The latest CMBS research work, led by Dr. Bin Wu, has made it to the cover of Insects journal!
This study established a novel real-time diagnostic tool for quick crapemyrtle bark scale (CMBS) host evaluation. Canonical host range confirmation of invasive hemipterans relies on the evaluation of plant susceptibility through greenhouse or field trials, which are inefficient and time-consuming. The researchers developed an alternative technology to complement conventional host confirmation methods. Using electrical penetration graph (EPG)-based technology, the research team monitored the CMBS invisible stylet-tip position when the insect was feeding on different plant tissues. The occurrences of stylet-tip in the phloem phase and xylem phase offered conclusive evidence for host plant evaluation. Moreover, CMBS typical feeding behaviors measured by EPG-based data analysis revealed how CMBS susceptible plants differed from non-susceptible plants.
Abstract: Host range confirmation of invasive hemipterans relies on the evaluation of plant susceptibility through greenhouse or field trials, which are inefficient and time-consuming. When the green industry faces the fast-spreading threat of invasive pests such as crapemyrtle bark scale (Acanthococcus lagerstroemiae), it is imperative to timely identify potential host plants and evaluate plant resistance/susceptibility to pest infestation. In this study, we developed an alternative technology to complement the conventional host confirmation methods. We used electrical penetration graph (EPG) based technology to monitor the A. lagerstroemiae stylet-tip position when it was probing in different plant tissues in real-time (Figure 1).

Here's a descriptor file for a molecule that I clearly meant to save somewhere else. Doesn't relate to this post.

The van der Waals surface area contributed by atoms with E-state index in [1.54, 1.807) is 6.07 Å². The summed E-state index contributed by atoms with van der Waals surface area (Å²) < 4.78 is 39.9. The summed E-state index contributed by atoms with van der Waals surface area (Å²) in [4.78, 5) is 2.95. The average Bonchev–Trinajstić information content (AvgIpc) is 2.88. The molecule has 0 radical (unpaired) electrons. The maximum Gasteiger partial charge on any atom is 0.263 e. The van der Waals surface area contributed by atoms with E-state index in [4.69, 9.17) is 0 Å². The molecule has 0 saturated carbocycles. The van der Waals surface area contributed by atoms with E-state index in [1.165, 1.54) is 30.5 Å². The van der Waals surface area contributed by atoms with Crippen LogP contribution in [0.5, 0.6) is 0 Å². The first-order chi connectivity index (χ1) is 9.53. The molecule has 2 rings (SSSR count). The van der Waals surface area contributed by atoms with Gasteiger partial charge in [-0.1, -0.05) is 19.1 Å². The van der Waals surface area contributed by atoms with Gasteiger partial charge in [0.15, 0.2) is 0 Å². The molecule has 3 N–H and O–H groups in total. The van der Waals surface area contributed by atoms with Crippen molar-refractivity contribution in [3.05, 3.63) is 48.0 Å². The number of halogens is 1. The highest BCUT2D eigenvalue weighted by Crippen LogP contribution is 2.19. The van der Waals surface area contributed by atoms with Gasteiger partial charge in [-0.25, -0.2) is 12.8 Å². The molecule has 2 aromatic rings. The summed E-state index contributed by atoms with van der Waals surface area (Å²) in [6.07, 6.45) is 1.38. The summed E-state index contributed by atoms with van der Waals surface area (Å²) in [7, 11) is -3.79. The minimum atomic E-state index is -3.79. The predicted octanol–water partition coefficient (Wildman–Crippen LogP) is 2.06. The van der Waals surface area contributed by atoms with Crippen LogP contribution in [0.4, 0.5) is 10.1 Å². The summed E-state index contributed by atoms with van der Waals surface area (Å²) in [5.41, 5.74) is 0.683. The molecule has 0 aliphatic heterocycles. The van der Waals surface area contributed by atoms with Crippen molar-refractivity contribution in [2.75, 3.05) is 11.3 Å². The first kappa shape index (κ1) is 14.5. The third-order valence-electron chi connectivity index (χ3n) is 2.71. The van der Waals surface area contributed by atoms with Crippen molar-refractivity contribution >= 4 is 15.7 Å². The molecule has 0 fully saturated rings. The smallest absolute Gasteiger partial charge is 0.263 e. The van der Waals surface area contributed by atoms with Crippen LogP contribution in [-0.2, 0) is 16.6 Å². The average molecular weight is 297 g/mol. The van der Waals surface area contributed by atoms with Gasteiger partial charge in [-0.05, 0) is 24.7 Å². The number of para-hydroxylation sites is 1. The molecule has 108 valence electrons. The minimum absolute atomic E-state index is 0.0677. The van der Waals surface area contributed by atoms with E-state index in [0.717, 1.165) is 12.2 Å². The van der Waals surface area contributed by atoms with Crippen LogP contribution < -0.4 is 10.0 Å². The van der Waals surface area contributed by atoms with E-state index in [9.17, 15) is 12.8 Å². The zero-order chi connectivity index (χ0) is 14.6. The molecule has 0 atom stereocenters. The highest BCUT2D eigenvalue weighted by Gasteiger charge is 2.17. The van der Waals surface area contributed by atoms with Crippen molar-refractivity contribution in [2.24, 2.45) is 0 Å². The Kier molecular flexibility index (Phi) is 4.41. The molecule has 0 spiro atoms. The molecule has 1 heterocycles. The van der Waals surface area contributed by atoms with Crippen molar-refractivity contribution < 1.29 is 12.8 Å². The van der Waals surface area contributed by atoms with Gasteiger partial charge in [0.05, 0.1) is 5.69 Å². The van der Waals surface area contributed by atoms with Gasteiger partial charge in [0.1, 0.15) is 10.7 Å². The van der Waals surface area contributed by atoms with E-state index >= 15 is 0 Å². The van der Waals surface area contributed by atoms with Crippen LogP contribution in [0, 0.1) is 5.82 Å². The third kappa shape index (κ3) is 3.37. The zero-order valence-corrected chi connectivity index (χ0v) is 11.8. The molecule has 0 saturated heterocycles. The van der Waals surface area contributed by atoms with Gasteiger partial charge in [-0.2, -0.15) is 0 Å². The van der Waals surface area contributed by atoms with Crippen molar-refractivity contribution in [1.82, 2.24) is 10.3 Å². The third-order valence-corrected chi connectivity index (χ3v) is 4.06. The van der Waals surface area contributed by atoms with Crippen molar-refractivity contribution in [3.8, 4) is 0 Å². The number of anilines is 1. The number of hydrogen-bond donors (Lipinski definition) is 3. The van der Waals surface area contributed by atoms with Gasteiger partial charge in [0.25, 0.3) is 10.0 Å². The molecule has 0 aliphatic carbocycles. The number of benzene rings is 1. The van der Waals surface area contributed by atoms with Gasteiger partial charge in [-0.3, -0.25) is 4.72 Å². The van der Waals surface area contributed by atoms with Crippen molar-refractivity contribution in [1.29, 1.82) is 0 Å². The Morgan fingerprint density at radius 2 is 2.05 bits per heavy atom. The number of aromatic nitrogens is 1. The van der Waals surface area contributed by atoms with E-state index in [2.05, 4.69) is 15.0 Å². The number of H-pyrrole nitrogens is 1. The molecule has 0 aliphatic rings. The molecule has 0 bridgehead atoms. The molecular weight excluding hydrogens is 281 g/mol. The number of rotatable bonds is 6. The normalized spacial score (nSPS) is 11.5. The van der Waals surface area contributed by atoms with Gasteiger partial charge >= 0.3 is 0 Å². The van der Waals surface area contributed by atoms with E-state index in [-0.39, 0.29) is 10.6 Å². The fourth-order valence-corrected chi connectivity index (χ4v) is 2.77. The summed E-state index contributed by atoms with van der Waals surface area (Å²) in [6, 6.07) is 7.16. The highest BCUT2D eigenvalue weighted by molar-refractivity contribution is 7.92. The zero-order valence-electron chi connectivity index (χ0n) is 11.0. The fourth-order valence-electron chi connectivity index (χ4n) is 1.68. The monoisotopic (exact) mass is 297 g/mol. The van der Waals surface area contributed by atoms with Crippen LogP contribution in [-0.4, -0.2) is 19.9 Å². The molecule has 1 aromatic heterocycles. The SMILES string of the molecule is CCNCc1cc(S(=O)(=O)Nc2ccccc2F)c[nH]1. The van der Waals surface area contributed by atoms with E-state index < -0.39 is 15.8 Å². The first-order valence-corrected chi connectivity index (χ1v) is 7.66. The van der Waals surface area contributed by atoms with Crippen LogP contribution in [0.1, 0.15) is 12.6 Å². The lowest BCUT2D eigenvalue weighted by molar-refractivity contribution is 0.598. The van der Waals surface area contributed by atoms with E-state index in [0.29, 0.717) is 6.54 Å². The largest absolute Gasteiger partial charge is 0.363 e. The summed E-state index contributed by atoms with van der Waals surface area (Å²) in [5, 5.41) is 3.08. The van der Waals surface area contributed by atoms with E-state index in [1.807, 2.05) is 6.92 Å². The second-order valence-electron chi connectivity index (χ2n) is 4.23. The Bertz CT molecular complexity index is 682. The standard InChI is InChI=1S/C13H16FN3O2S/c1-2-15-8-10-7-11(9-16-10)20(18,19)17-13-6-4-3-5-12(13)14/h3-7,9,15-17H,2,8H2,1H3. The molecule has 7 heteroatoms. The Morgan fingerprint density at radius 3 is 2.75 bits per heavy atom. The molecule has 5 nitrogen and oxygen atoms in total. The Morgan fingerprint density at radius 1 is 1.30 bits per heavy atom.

The frequency and relative amplitude of insect EPG waveforms were extracted by an R programming-based software written to generate eleven EPG parameters for comparative analysis between plant species (Figure 2).
The results demonstrated that the occurrences of the phloem phase and xylem phase offered conclusive evidence for host plant evaluation (Figure 3). Furthermore, parameters including the percentage of insects capable of accessing phloem tissue, and time duration spent on initiating the phloem phase and ingesting phloem sap, provided insight into why host plant susceptibility differs among similar plant species. In summary, this study developed a novel real-time diagnostic tool for quick A. lagerstroemiae host confirmation, which laid the essential foundation for effective pest management.
To access the full article for details, please visit https://doi.org/10.3390/insects13060495